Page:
‘A Subject for Love in The Merry Wives of Windsor’. In Authority, Gender and Emotions in Late Medieval and Early Modern England, edited by S. Broomhall, pp.168-86. Basingstoke: Palgrave Macmillan, 2015.

'Gender, Genre and Canonicity: Dorothy Osborne's Letters to Sir William Temple'. In Expanding the Canon of Early Modern Women, edited by Paul Salzman, pp. 49-65. Cambridge: Cambridge Scholars Publishing, 2010.

'The Secretary of Ladies and Conversion at the Court of Henrietta Maria'.  In Henrietta Maria: Piety, Politics and Patronage, edited by Erin Griffey, pp. 39-56.  Aldershot: Ashgate, 2008. 

Refereed Journal Articles

Barnes, D. G. ‘Animal-Human Compassion: Structures of Feeling in Dark Pastoral’. Emotions: History, Culture, Society 4.1 (2020): 183–208. https://doi.org/10.1163/2208522X-02010090

Barnes, D. G., and D. Falconer. ‘Compassion, a Timely Feeling …’. Emotions: History, Culture, Society 4.1 (2020): 91–108. https://doi.org/10.1163/2208522X-02010093.

Barnes, D. G. ‘Wifely “Affection and Disposition”: Brilliana Harley and Thomas Gataker’s A Wife in Deed (1623)’. English Studies 98.7 (2017): 717–32 [DOI:10.1080/0013838X.2017.1339988]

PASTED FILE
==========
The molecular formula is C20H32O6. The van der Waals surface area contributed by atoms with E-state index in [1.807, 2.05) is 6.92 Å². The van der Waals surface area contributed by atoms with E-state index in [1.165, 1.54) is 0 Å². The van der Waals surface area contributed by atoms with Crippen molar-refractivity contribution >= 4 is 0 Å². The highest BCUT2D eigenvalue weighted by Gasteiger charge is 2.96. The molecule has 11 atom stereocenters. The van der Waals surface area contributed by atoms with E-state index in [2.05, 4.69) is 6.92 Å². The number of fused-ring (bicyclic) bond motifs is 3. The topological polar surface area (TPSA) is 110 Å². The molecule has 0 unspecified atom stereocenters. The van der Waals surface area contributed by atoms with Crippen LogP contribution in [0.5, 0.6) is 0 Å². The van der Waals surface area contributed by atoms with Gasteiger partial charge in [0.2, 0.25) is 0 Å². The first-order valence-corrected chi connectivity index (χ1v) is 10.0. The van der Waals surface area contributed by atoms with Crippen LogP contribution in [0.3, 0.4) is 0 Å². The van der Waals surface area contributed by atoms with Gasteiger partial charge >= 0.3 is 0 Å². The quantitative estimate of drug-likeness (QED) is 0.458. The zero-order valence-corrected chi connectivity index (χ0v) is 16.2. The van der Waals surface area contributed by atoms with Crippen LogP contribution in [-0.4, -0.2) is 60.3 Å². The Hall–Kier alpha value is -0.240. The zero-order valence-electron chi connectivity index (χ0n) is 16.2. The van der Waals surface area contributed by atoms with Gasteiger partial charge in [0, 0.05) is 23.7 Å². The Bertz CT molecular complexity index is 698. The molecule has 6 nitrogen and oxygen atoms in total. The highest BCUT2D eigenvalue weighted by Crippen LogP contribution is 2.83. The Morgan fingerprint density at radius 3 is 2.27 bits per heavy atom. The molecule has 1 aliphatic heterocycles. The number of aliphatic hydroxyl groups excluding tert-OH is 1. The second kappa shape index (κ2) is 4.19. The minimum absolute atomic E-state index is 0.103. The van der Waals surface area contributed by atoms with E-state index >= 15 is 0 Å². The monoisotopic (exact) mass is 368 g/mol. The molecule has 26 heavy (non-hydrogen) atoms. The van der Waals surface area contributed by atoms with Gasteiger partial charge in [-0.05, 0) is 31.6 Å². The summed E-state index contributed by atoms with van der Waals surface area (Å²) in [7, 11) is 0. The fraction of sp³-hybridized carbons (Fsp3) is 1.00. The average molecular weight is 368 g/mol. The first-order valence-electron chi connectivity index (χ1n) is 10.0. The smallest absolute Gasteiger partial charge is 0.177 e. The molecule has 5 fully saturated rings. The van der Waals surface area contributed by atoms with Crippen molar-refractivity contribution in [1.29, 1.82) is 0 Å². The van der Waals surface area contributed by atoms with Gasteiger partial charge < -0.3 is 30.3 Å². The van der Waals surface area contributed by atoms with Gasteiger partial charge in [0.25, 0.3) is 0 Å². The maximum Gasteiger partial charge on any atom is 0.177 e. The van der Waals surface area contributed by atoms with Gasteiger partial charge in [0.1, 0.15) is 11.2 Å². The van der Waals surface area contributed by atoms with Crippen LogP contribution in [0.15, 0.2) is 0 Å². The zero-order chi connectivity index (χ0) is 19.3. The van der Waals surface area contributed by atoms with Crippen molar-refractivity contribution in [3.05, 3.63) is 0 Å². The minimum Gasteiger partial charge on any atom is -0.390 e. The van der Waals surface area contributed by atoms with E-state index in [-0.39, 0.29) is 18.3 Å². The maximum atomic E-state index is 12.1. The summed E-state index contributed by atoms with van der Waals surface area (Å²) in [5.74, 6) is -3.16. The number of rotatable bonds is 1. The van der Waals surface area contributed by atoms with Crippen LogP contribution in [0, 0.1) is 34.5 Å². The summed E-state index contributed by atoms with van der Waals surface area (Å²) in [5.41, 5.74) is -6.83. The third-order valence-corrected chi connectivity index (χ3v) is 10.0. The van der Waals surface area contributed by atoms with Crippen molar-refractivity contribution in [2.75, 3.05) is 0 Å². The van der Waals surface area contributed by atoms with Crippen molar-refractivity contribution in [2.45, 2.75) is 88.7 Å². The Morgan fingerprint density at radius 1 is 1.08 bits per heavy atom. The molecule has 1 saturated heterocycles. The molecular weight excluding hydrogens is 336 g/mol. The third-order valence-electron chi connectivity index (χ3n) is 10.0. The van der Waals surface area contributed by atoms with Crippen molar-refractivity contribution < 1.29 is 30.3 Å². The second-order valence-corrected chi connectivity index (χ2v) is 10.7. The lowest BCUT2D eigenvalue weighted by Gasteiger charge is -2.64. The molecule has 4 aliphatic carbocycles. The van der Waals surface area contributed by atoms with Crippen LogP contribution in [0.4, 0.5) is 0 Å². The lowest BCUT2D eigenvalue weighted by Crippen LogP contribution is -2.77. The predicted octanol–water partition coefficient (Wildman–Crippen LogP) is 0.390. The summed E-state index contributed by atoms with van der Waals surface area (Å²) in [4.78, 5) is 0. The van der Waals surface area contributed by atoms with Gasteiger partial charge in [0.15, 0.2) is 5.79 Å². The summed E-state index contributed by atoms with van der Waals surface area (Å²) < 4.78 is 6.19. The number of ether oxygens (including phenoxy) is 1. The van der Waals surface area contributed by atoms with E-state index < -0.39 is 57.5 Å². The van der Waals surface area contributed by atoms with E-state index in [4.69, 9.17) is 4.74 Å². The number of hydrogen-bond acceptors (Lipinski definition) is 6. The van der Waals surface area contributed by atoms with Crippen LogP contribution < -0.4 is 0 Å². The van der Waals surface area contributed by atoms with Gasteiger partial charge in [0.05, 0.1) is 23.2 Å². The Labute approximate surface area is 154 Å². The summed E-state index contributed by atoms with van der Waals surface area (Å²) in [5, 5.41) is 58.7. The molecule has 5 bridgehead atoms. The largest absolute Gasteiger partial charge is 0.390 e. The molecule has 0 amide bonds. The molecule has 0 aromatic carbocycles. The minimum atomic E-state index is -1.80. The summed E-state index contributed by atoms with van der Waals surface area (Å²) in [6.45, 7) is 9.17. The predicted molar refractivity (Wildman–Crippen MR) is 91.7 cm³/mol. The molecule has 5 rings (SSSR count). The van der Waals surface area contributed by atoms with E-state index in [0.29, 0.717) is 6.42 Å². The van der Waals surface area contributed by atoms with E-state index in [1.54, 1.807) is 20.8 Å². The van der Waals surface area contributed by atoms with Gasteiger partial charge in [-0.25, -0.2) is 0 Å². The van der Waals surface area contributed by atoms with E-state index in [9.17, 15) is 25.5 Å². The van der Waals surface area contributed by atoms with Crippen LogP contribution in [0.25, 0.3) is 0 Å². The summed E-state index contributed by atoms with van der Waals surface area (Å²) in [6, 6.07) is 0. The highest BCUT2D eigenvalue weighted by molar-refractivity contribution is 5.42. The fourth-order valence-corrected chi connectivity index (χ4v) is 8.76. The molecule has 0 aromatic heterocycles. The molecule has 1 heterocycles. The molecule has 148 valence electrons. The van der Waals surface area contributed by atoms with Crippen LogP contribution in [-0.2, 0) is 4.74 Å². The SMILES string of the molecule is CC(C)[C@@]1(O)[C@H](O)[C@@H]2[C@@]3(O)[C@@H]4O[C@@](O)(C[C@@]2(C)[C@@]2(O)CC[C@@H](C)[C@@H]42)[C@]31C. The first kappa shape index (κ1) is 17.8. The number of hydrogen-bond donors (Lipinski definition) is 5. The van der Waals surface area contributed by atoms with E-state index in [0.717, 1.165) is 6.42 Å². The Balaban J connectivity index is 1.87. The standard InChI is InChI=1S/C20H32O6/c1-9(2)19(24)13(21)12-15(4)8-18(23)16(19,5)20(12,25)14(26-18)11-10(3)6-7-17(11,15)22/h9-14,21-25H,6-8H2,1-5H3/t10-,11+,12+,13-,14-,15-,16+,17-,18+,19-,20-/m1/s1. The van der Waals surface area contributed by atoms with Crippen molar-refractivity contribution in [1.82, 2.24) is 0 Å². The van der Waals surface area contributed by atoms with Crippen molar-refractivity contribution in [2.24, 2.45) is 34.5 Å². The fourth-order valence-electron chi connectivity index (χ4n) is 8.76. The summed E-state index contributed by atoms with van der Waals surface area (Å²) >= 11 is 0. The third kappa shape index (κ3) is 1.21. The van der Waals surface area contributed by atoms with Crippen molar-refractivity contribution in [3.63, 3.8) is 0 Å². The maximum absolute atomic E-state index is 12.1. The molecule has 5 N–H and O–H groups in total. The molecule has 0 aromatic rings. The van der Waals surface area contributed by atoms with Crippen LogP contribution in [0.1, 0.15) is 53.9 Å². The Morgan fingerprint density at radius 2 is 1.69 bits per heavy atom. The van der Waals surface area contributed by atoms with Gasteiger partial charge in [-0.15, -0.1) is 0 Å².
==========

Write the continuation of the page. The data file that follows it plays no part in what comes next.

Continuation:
'Tenderness, Tittle-tattle and Truth in Mother-daughter Letters: Lady Mary Wortley Montagu, Mary Wortley Montagu Stuart, Countess of Bute, and Lady Louisa Stuart’. Special issue ‘Letters Between Mothers and Daughters’, ed. Barbara Caine, Women’s History Review 24.4 (2015): 570-90. Re-publication to follow in Routledge Special Issues as Books Program.

'The Public Life of a Woman of Wit and Quality: Lady Mary Wortley Montagu and the Vogue for Smallpox Inoculation'. Feminist Studies 38.2 (2012): 330-62.

'Philosophy in Familiar Epistolary Form in Margaret Cavendish’s Philosophical Letters (1664)'.  Special issue 'Friendship in Early Modern Philosophy and Science' ed. Richard Yeo and Vanessa Smith. Parergon 26.2 (2009): 39-64.

'Restoration of Royalist Form in Margaret Cavendish’s Sociable Letters (1664)'. Meridian: The La Trobe University English Review 8.1 (2001): 201-14.